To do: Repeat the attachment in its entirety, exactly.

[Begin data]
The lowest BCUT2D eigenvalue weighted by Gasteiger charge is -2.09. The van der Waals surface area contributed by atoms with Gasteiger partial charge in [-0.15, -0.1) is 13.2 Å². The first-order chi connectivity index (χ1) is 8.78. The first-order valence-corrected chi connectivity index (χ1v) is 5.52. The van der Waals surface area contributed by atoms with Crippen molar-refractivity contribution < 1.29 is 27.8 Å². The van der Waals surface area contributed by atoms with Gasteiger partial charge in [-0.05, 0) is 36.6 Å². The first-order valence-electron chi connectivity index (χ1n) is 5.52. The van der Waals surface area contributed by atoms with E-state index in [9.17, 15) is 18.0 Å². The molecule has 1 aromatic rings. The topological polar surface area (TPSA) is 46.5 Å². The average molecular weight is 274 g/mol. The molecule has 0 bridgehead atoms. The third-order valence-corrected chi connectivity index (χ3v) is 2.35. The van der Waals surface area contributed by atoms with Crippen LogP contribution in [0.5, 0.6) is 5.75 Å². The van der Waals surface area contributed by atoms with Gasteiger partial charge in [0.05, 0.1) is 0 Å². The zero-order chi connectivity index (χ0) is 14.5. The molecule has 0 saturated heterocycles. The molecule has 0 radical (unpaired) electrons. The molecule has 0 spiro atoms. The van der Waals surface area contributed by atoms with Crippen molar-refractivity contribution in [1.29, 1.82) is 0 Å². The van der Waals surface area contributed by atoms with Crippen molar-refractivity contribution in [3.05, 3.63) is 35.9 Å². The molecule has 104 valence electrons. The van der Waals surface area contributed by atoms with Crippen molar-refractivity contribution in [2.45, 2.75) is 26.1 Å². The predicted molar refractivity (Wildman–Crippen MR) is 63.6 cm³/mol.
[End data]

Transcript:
The lowest BCUT2D eigenvalue weighted by Gasteiger charge is -2.09. The van der Waals surface area contributed by atoms with Gasteiger partial charge in [-0.15, -0.1) is 13.2 Å². The first-order chi connectivity index (χ1) is 8.78. The first-order valence-corrected chi connectivity index (χ1v) is 5.52. The van der Waals surface area contributed by atoms with Crippen molar-refractivity contribution < 1.29 is 27.8 Å². The van der Waals surface area contributed by atoms with Gasteiger partial charge in [-0.05, 0) is 36.6 Å². The first-order valence-electron chi connectivity index (χ1n) is 5.52. The van der Waals surface area contributed by atoms with E-state index in [9.17, 15) is 18.0 Å². The molecule has 1 aromatic rings. The topological polar surface area (TPSA) is 46.5 Å². The average molecular weight is 274 g/mol. The molecule has 0 bridgehead atoms. The third-order valence-corrected chi connectivity index (χ3v) is 2.35. The van der Waals surface area contributed by atoms with Crippen LogP contribution in [0.5, 0.6) is 5.75 Å². The van der Waals surface area contributed by atoms with Gasteiger partial charge in [0.05, 0.1) is 0 Å². The zero-order chi connectivity index (χ0) is 14.5. The molecule has 0 saturated heterocycles. The molecule has 0 radical (unpaired) electrons. The molecule has 0 spiro atoms. The van der Waals surface area contributed by atoms with Crippen molar-refractivity contribution in [1.29, 1.82) is 0 Å². The van der Waals surface area contributed by atoms with Crippen molar-refractivity contribution in [3.05, 3.63) is 35.9 Å². The molecule has 104 valence electrons. The van der Waals surface area contributed by atoms with Crippen molar-refractivity contribution in [2.45, 2.75) is 26.1 Å². The predicted molar refractivity (Wildman–Crippen MR) is 63.6 cm³/mol.